The cross-examination of Lt. Coln. Otto continued this morning, and although it started along similar lines as the last two days, it started getting more interesting this afternoon, with the Defence raising some serious doubts about the DNA evidence.

In Lt. Coln. Otto’s report, she stated that the DNA of Henri, Rudi and Teresa was found in the blood sample taken from the shower floor. She said that she assumed this to be DNA from blood, which is less likely to be washed away in a shower, due to the resilience of blood over skin cell DNA.

Under cross-examination, Otto conceded that it is possible; Henri and Rudi’s DNA contains their mother’s DNA, that the sample only contained the DNA profile of Henri and Rudi. In other words – Teresa and Martin’s profile may have only been identified because their sons’ DNA contain their DNA.

Otto explained why. She told the court, under cross-examination, that in certain instances DNA results recognize a ‘mixed profile’ in a sample such as a blood sample, which can include DNA from a parent. That doesn’t necessarily mean that the parents’ blood is in the sample, rather it identifies that a parents’ DNA could be in the sample, or it could be detected through their child’s.

The Defence used the possibility of the ‘mixed profile’ result, illustrated on the DNA found in the sample of taken from the shower floor, to argue this could be possible in this sample. In fact, this could be the case for each and every mixed result contained in Lt. Coln. Otto’s report where a child’s DNA was recognized. There is a possibility of a parent’s DNA also being recognized even if it did not come from the parent.

Now, the court will need to consider all the mixture results in this light. Where we initially thought that Rudi, Martin, Teresa and Henri’s DNA was found on Henri’s shorts we now know that due to Rudi and Henri’s DNA containing their parents’ DNA, the samples have this mixed profile, and it may only have been Rudi and Henri’s blood or skin cells not Martin’s and Teresa’s too.

This is obviously a huge concession for the Defence, as it is easier to argue Rudi’s DNA away – Rudi and Henri shared a bedroom and bathroom and possibly even clothes – than arguing why three of the deceased’s family members’ DNA was on the shorts Henri wore that night.

So the fact that the victims and accused are family makes it difficult to draw conclusions from what is ordinarily quite objective DNA evidence.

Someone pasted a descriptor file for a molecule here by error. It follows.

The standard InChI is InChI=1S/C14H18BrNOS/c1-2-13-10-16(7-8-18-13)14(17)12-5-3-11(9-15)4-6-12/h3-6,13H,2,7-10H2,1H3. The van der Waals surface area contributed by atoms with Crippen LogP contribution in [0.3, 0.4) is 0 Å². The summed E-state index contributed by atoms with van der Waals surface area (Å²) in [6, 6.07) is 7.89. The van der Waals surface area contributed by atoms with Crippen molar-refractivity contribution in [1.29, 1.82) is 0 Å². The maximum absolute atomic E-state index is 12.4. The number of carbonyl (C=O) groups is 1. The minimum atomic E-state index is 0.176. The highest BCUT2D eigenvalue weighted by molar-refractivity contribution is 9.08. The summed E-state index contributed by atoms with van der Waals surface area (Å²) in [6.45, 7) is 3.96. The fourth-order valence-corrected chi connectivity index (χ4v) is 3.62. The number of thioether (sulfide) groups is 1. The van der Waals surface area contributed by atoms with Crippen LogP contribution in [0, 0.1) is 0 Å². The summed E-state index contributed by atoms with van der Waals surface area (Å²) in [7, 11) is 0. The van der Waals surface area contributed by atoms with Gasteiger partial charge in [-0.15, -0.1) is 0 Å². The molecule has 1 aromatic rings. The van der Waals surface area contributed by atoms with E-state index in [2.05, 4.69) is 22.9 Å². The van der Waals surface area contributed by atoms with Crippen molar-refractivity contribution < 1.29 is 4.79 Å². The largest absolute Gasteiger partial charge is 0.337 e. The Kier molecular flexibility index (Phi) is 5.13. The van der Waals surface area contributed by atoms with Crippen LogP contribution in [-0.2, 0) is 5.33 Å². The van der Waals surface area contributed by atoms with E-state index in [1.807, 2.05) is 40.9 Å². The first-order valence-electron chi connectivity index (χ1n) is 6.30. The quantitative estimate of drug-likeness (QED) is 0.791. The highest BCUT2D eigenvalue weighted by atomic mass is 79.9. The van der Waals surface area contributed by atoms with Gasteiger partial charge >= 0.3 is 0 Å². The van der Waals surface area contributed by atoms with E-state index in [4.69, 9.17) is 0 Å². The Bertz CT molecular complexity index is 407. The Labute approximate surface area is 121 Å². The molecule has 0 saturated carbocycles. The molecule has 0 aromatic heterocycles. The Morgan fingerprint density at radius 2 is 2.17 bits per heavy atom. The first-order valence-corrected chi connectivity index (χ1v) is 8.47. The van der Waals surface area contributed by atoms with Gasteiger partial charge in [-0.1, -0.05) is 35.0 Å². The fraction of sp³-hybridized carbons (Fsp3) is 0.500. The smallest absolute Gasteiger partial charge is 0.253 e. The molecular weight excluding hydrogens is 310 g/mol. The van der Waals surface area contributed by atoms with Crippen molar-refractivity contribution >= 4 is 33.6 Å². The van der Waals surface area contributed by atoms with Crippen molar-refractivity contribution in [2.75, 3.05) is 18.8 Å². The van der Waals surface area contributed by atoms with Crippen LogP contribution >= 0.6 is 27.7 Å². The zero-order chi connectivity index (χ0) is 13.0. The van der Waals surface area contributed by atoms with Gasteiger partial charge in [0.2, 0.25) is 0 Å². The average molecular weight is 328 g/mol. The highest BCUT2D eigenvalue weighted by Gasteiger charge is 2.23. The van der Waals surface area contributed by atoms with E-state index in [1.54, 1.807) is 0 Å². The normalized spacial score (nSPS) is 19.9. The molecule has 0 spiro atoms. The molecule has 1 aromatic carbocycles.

One other important aspect which the Defence uncovered was the possibility of foreign DNA being present in samples.

Otto said, in her evidence in chief, that no foreign DNA was recognized in any of the samples which she had analysed. Under cross, the DNA profiles were scrutinized and the Defence showed the witness three instances where a DNA allele* was present which were not allele that were identified with any of the family members.

Otto explained this to the court as well. Her view on this is that there is a peak which means that the laboratory system has identified a small possibility of DNA but the presence is too low, or there has been an error and the system will not label it as an actual allele. If the system does not label it as an allele, an analyst would not be allowed to interpret that DNA although it may possibly be an allele. This evidence was all very technical, and both sides will have to deal with this in argument, but what will become important from today’s evidence is that when considering whether the statement that no foreign DNA was found on any of the 216 samples, Jugde Desai and his assessor will have to consider whether that is, in fact, acceptable beyond reasonable doubt.

*What is an allele? *A gene is a stretch of DNA or RNA that determines a certain trait. Genes mutate and can take two or more alternative forms; an allele is one of these forms of a gene. For example, the gene for eye color has several variations (alleles) such as an allele for blue eye color or an allele for brown eyes.

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Photography K-leigh Siebritz / HM Images


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